New Polity, a Catholic Utopian political project set up in the brambles of Steubenville, Ohio, “aims to deconstruct the keywords and categories of liberalism and reconstruct them according to the logic of Christianity.” Their podcast is a humorous, warm, and somewhat grave exposition of their economic worldview. It is even inspiring, if one can get past a few trifling details, such as that their philosophical history is missing pieces, their account of standard economics is “idiosyncratic”, and their empirical claims are misleading.

Nonetheless, they speak with a Catholic vocabulary, which is alluring, and they are obviously good people of upright heart and good humor. But as for their actual ideas, they are a dangerous siren song for disaffected Christians, offering a retreat from reality in the name of virtue. I worry deeply about their project, not only because I think they make important mistakes, but it seems as though they lack any sufficiently strong challengers to make them sharper and more useful and less wrong. After many hours of listening to their podcasts and reading some of the general New Polity articles, I have boiled down their insights into six core ideas (six, the number of the working man!), all of which are mistaken to various significant degrees.

I am going to be pretty harsh here, so let me reiterate. Marc Barnes and Jacob Imam are really, wonderful people. Totally sincere in what they say and without any desire except for all good things to be subsumed within that Great Good from which all good things first flowed – also jokes. Their joke game is better than mine. I made a New Year’s Resolution to be funnier, and it hasn’t really worked out. But Marc Barnes has been writing witty Catholic blog posts since like 2010, and his music rocks. In fact, listening to his album should be top priority for you, dear reader, right after you read this essay.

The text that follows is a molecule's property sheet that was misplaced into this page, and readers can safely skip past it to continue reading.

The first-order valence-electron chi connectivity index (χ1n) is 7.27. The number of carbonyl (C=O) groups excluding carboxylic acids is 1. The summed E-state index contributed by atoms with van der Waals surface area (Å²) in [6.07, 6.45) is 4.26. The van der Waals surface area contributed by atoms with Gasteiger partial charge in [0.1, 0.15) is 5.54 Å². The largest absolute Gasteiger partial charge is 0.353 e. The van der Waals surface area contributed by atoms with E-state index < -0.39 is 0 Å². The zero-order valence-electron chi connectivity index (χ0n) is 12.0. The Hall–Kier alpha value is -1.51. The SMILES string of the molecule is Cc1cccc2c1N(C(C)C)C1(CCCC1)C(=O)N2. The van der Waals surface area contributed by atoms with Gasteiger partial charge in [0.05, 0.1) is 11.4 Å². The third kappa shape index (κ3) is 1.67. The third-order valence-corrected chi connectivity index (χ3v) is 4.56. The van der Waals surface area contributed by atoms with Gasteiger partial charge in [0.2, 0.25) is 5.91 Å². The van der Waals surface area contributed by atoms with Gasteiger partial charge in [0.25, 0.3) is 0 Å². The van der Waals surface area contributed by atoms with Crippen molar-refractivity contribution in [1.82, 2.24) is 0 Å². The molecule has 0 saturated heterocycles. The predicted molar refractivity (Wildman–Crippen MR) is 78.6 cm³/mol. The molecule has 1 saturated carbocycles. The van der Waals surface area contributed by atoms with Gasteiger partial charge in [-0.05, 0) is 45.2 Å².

I will send this essay to Jacob and Marc, so that they have a chance to respond, and if they feel I am misrepresenting their claims, I want to be able to correct myself. And sorry in advance to all the other folks at New Polity whom I am overlooking, like Andrew, I just only really listened to the episodes that had Marc and Jacob on them, so I’m focusing on them. Ultimately though, my goal is not merely to critique. I am deeply devoted to the line of inquiry that connects morality and economics. I teach a course on each, and I believe getting the fundamentals right and sharing those with others will improve their lives and ultimate happiness by giving us more options on how to improve our society. Getting the fundamentals wrong makes all further inquiry vain. And being too cavalier about the prescriptions frustrates the goal of the good life. I want the New Polity project to be successful and true and beautiful!

Idea number one.

  • The Medieval notion of the just price is based upon the buyer and seller trying to fulfill each other’s individual needs within a personal virtuous transaction.

According to New Polity, the just price concerns individual needs, the needs of the seller to cover costs and take care of his own affairs, and the needs of buyer to secure what is necessary for his livelihood and affairs. For a price to be just, the seller doesn’t sell for more than he needs, and the buyer pays at least enough to cover costs and take care of the seller. In this story the purpose of bargaining and market transactions is not to get the best deal for oneself, but to find out what the other person needs at an individual level and exchange with respect to those individual needs.

Descriptively, this is not how medieval people set prices, nor was this vision of the just price a common theological prescription or the only one at the time. I don’t know where they get their particular version of this idea. The provenance of this idiosyncratic definition seems to be their own creation, based upon the values of localism, conversationism (a term I just made up), and an assumption of abundance, and moral concerns about profit.

Indicative of the wider thinking of New Polity, here we enter a mental land which valorizes medieval Europe for capacities it didn’t have, in this case, that the seller and buyer of item knew each other and thus were more likely sell items at a price that was pleasant for that individual. And even if they didn’t do this in practice, Jacob and Marc claim (or perhaps assume) that a specifically personal transaction was the gold standard of economic action held by the best thinkers of the day.

And speaking of best thinkers of the day, let’s hit up Saint Albert the Great for his explanation of the just price to see if this is true.